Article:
Emergency departments across the United States are seeing increases in people overdosing on seemingly benign household substances and readily available over-the-counter products, experts report.
With so much focus on opioids, it is important that healthcare providers be aware that common substances also present a potential threat, said Marilyn Bulloch, PharmD, associate clinical professor at Auburn University in Tuscaloosa, Alabama.
For example, young people have been known to ingest or inhale spices, such as ground nutmeg and cinnamon, to get high, she told Medscape Medical News.
But the effects of these common household products can be very detrimental, said Bulloch, who moderated a session — New Villains in Our Midst: Overdoses from Unexpected Sources — at the Society of Critical Care Medicine 2020 Critical Care Congress in Orlando.
"It's not like the opioid crisis, where we're seeing people in such high numbers that you can't help but notice," she pointed out. "This is more of a slow trickle."
It's important to open up the conversation, she said. "There are new avenues and new ways to get an addiction."
"People don't think of natural products as being unsafe or potentially dangerous, but spices definitely are," said Kelly Johnson-Arbor, MD, comedical director of the National Capital Poison Control Centre in Washington, DC, who addressed the danger of spices during the session.
"Many different things can cause hallucinations and have the same psychoactive properties as nutmeg," she told Medscape Medical News. "As healthcare providers, we are going to think about the hallucinogenic street drugs that are out there and not necessarily that maybe this person ate nutmeg."
The internet has provided easy access to information about these substances, such as how to get high, how much it takes, and what kind of symptoms to expect.
The "cinnamon challenge" went viral a few years ago after people began posting videos of themselves eating ground cinnamon without drinking anything on social media. In addition to causing choking, cellulose cinnamon fibers can get into the lungs and cause persistent lung inflammation. During the peak of the craze, emergency departments saw many cinnamon challengers with persistent coughs, Johnson-Arbor reported.
Vanilla extract, which contains at least 35% alcohol — the same as tequila — can also be harmful. A teenager weighing 50 kg could get drunk on a 2 ounce bottle of vanilla extract, and a 10 kg toddler could get intoxicated on a tablespoon.
"There are sources of intoxication that can cause prolonged or dangerous symptoms," said Johnson-Arbor. But "parents don't think of these as being poisonous."
Over-the-Counter Synthetic Drugs
Emergency departments are also seeing overdoses related to over-the-counter synthetic drugs, said Megan Musselman, PharmD, a critical care clinical pharmacist at North Kansas City Hospital in Missouri, who spoke about antidiarrheals during the session.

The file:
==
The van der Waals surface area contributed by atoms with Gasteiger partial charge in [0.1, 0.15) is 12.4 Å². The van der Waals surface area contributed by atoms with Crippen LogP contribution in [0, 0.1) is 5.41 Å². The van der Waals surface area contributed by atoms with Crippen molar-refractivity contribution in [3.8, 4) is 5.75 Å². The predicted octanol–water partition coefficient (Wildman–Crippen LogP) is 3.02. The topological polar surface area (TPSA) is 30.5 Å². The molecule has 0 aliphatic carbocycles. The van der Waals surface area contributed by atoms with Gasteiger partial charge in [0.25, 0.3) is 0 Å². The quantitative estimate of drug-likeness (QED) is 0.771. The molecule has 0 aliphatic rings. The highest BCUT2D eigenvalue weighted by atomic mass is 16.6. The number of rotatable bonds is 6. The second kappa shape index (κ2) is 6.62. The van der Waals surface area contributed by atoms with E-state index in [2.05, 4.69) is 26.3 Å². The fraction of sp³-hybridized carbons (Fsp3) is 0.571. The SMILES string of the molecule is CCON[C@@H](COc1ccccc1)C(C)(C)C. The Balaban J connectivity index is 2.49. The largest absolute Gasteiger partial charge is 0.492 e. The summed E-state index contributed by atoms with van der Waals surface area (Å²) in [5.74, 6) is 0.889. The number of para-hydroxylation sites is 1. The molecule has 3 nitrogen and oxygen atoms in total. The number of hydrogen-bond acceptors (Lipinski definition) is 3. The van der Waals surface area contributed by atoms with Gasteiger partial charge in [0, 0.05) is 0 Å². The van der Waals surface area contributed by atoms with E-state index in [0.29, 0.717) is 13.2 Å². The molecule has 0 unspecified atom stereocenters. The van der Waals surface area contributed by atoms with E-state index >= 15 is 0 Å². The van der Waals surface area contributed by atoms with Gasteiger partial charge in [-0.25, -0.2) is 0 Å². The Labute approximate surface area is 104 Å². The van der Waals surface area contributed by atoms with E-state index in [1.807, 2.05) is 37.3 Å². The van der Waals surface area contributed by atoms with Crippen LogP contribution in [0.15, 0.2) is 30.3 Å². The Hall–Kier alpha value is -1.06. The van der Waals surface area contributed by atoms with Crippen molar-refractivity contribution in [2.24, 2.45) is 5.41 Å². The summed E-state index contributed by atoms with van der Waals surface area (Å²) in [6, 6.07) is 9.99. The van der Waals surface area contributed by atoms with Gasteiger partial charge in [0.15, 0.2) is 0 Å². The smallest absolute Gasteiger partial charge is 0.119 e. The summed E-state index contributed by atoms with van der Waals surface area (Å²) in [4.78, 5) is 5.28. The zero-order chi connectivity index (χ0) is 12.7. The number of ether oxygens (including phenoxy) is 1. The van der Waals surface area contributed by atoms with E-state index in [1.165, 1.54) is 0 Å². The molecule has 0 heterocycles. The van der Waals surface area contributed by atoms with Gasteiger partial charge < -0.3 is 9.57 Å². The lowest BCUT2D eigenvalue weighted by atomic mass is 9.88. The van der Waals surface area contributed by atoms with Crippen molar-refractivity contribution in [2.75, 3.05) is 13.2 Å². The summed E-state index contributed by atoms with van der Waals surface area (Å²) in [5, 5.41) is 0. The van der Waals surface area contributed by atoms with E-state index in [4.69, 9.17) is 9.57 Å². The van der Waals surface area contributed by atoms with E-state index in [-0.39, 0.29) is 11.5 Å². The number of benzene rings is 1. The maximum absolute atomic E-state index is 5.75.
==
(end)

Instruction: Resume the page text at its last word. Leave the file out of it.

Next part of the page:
People have presented with symptoms of an opioid overdose but with constipation and serious gastrointestinal issues because they had taken too much of the antidiarrheal loperamide (Imodium).
The chemical structure of loperamide is similar to that of opioids, but abuse opportunities were thought to be low. However, when used in large amounts (50 to 100 capsules), it can be dangerous, causing heart arrhythmia, cardiac toxicity, and even sudden cardiac death, Musselman reported. Large doses of loperamide combined with cimetidine (Tagamet), which is used for heartburn, can cross the blood–brain barrier and cause euphoria.
Because there "are tighter restrictions on opioid prescriptions and prescribing to combat the opioid epidemic, it's much harder for people to acquire these medications for abuse," she explained. So people are now buying loperamide at the drugstore either to reduce withdrawal symptoms when trying to wean themselves off an opioid medication or to get high.
"I think it's important for healthcare providers to know that we need to treat this just like the opioid epidemic," she told Medscape Medical News. "These people do need help with rehab and appropriate withdrawal management."
Other "villains" discussed during the session were eyedrops (Visine), the antihistamine diphenhydramine (Bendaryl), and the antipsychotic quetiapine (Seroquel).
Data and statistics on the misuse of legal substances are limited, according to Bulloch and Johnson-Arbor. Most of the literature comes from case reports. Emergency department staff might not report what they believe to be an isolated incident, but these incidents can actually be widespread.
"We have to be open-minded to those experimenting with new things," said Bulloch. "As the opioid epidemic gets stronger, people might start reaching out to other options."
Society of Critical Care Medicine (SCCM) 2020 Critical Care Congress. Presented February 17, 2020.
Medscape Medical News © 2020
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